Small Business, Retirement, Financial Planning

Retiring Boomers Continue To Lift Small Business Sales

1/29/19 8:00 AM

iStock-626627280.jpgSales of small businesses in America remain elevated, according to an updated report from BizBuySell. Specifically, there were 10,312 closed small business transactions in 2018, a 4 percent increase from 2017 and the highest full-year total since BizBuySell started tracking this data in 2007. The report’s authors attributed 2018’s continued acceleration in transactions to a variety of factors, such as strengthening revenue and profit numbers, as well as more people looking to buy and sell.

The uptick in sellers is in part being driven by the aging U.S. population, i.e. Baby Boomers, and 80 percent of surveyed business brokers said that they expect even more Baby Boomers will look to sell their companies in 2019 than in 2018. The main reason for this is that a rapidly growing number of these older Americans who own a business have reached the age at which they will want to stop managing the day-to-day operations of their company. Further, around a third of business brokers and small business owners in a separate BizBuySell survey said that they feel higher minimum wages, rising healthcare costs, and concerns over upcoming regulations are likely motivating many owners to sell sooner rather than later.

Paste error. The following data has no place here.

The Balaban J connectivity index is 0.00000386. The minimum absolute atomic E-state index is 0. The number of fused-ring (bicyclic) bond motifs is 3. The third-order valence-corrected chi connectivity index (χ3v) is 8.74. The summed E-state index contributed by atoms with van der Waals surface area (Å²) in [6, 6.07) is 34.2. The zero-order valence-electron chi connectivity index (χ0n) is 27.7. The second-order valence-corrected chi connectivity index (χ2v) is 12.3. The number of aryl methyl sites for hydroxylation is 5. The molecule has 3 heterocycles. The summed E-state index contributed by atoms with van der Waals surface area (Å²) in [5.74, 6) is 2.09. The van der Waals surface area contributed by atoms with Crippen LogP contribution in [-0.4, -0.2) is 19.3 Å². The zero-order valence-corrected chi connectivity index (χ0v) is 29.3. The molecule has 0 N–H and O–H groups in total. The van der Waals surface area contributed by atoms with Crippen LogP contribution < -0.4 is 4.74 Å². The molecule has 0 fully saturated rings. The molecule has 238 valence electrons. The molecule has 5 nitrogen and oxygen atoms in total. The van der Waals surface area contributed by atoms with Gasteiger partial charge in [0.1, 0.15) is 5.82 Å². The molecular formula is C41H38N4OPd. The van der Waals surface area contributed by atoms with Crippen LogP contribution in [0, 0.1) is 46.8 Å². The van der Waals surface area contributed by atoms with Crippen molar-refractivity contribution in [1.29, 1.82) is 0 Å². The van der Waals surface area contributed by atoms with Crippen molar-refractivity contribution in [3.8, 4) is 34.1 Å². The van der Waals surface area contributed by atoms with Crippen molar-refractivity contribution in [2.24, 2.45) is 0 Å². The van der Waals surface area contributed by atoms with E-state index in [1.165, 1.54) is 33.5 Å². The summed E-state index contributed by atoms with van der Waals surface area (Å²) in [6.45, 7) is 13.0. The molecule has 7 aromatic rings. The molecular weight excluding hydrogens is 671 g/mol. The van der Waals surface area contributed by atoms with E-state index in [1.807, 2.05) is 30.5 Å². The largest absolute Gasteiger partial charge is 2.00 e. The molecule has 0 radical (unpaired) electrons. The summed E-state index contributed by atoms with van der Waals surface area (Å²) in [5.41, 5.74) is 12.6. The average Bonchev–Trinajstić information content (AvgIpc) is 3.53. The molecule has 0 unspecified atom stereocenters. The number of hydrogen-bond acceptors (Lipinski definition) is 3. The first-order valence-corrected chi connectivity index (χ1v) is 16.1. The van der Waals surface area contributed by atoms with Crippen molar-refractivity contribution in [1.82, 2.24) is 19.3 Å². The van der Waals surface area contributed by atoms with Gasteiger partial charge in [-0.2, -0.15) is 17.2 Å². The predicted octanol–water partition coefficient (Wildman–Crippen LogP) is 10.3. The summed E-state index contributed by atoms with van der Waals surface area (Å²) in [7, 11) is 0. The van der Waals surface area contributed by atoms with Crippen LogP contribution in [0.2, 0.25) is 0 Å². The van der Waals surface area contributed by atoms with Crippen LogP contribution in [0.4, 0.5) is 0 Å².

Such owners have probably also been motivated by a favorable market that has seen the time it takes for a business to sell fall considerably, along with a 9 percent jump in the median selling price in just the past twelve months. Adding to older owners’ increased willingness to sell is likely a desire to avoid the challenges of managing a company during another recession. Indeed, while there are not any major warning signs of an imminent recession, some sort of economic downturn occurring within the next few years would not be surprising since the current expansion in America has already been going on for more than 114 months, making it the 2nd-longest on record and more than twice the historic average (48-months).

For some owners, passing on the management responsibilities, along with ownership, to one’s children is another option, but many may instead wind up simply selling their company to an outsider. Why so? There are several potential answers to that question but one reason could be to help fund retirement because roughly one in five Baby Boomer small business owners in a recent SunTrust poll admitted that they are still not financially prepared for retirement. In fact, an earlier FPA/CNBC study on succession planning found that more than three-quarters of surveyed small business owners plan on selling their company in order to satisfy 60 percent to 100 percent of their old-age income needs.

Such a large dependence on a single asset could put the financial security of these soon-to-be retirees in a precarious situation should their company not sell for the price they had anticipated (and developed an old-age budget around). Just as stock market investors should diversify the equities they hold in their portfolio, small business owners should aim to diversify their retirement savings vehicles (401(k)s, IRAs, real estate, etc.), and in turn lessen their overall sensitivity to the eventual selling price of their company.

 


 

Sources: BizBuySell, SunTrust, CNBC, FPA

Post author: Charles Couch

Disclosures